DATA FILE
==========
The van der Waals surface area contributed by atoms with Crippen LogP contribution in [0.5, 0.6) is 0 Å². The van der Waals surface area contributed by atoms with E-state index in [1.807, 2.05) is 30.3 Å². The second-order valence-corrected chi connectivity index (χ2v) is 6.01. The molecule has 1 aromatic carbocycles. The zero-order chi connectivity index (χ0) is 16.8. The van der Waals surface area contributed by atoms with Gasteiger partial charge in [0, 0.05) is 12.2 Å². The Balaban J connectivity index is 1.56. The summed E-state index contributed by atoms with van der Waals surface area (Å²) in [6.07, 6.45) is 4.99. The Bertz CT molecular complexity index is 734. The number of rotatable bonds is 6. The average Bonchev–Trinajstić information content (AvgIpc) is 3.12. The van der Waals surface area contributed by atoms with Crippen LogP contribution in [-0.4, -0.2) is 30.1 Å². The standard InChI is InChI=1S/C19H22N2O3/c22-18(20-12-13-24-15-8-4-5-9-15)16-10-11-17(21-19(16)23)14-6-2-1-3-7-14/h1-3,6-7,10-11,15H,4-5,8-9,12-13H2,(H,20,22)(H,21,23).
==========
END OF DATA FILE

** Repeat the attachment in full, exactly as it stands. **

The van der Waals surface area contributed by atoms with Crippen LogP contribution in [0.5, 0.6) is 0 Å². The van der Waals surface area contributed by atoms with E-state index in [1.807, 2.05) is 30.3 Å². The second-order valence-corrected chi connectivity index (χ2v) is 6.01. The molecule has 1 aromatic carbocycles. The zero-order chi connectivity index (χ0) is 16.8. The van der Waals surface area contributed by atoms with Gasteiger partial charge in [0, 0.05) is 12.2 Å². The Balaban J connectivity index is 1.56. The summed E-state index contributed by atoms with van der Waals surface area (Å²) in [6.07, 6.45) is 4.99. The Bertz CT molecular complexity index is 734. The number of rotatable bonds is 6. The average Bonchev–Trinajstić information content (AvgIpc) is 3.12. The van der Waals surface area contributed by atoms with Crippen LogP contribution in [-0.4, -0.2) is 30.1 Å². The standard InChI is InChI=1S/C19H22N2O3/c22-18(20-12-13-24-15-8-4-5-9-15)16-10-11-17(21-19(16)23)14-6-2-1-3-7-14/h1-3,6-7,10-11,15H,4-5,8-9,12-13H2,(H,20,22)(H,21,23).